The numbers of parrotfish, which graze on algae that otherwise would smother coral reefs, are plummeting and putting the fate of Caribbean reefs at risk, researchers say.
Overfishing has decimated parrotfish in the region, and a follow-on effect is reefs are slowly deteriorating from colorful habitats full of marine life to dead husks covered in algae.
Protection of parrotfish should be the No. 1 priority in efforts to protect the well-being of coral reefs, a Caribbean-wide analysis has shown.
That's because the colorful herbivores with a voracious appetite for algae spend as much as 90 percent of their days grazing on the reefs, keeping algae under control.
With overfishing, researchers with the Global Coral Reef Monitoring Network of the international Union for Conservation of Nature say, there are insufficient numbers of the marine "landscape artists" and the reefs are becoming increasingly furred with algae.
The problem has been exacerbated with an accompanying drop in sea urchins, the other key herbivore that helps keep reefs free from excess algae.
Most of the region's sea urchins were killed off by an unidentified disease in the early 1980s.
"We saw that reefs with no grazers ended up getting smothered by algae," says Carl Gustaf Lundin, director of IUCN's Global Marine and Polar Program. "And after a period of time they see a significant or even complete collapse of the reef area."
The researchers analyzed date collected in 35,000 surveys of reef health at 90 locations in the Caribbean going back to 1970 in their Status and Trends of Caribbean Coral Reefs: 1970-2012 (PDF).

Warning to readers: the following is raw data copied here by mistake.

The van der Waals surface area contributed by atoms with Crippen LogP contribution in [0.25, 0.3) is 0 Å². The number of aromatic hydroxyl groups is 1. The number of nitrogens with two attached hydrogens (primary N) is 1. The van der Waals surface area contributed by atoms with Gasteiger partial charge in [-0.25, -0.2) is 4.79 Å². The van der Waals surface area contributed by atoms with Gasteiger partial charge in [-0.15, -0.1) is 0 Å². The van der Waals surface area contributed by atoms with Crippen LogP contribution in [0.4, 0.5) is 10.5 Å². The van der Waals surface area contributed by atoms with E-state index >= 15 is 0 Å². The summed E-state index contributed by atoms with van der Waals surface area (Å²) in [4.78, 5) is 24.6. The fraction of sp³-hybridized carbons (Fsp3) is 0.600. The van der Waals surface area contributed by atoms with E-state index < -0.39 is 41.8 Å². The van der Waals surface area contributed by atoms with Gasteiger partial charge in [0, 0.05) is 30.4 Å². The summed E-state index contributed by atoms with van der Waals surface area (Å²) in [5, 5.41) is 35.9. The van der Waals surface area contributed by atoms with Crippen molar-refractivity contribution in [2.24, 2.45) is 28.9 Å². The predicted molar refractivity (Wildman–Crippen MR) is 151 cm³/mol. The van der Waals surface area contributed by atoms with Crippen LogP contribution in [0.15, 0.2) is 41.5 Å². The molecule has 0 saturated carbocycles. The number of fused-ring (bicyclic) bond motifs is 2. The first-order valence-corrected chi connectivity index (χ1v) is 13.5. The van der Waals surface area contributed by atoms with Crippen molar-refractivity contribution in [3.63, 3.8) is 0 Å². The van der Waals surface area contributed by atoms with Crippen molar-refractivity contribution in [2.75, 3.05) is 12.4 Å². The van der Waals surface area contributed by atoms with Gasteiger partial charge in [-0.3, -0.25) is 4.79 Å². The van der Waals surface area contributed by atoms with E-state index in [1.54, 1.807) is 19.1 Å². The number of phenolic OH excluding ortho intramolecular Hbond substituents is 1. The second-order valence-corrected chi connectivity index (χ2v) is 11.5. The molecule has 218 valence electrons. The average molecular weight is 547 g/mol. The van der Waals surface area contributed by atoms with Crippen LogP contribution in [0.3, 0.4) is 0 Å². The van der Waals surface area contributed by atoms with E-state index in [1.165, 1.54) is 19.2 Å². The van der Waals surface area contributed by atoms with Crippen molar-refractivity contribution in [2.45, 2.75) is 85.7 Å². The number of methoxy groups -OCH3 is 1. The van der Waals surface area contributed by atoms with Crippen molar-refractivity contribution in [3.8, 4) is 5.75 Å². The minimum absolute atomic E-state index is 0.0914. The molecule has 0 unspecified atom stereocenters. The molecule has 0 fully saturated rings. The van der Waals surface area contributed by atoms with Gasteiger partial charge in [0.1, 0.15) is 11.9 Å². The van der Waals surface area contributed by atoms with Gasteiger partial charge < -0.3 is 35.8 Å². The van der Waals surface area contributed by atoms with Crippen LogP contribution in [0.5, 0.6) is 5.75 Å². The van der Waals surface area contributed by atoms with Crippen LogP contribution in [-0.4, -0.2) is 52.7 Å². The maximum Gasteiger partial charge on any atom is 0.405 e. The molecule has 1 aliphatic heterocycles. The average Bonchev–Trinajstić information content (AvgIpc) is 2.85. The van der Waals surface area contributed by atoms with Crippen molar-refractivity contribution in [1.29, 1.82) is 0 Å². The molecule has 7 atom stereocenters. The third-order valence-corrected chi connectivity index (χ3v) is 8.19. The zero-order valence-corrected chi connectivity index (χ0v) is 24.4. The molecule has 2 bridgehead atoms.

During that time, they say, there's been a 50 percent decline in Caribbean corals, and just one-sixth of the amount of original coral in the regions still exists.
"The rate at which Caribbean corals have been declining is truly alarming," Lundin says.
The 38 Caribbean countries surrounded by the reefs must combat overfishing, he says, put better zoning laws in place to stop construction of tourist hotels too near shorelines, and be better at managing their waste water.
Some areas that have already banned or restricted fishing for parrotfish, such as the U.S. Flower Garden Banks National Marine Sanctuary in the northern Gulf of Mexico, and Bonaire and Bermuda, still have large populations of the fish and some of the region's healthiest reefs, the IUCN report said.
But areas where protections for parrotfish are lacking, including the U.S. Virgin Islands, the Florida Reef Tract and Jamaica, have suffered "tragic declines" in their reef ecosystems, it said.
But the devastation can be reversed, Lundin says.
"The fate of Caribbean corals is not beyond our control and there are some very concrete steps that we can take to help them recover," he says.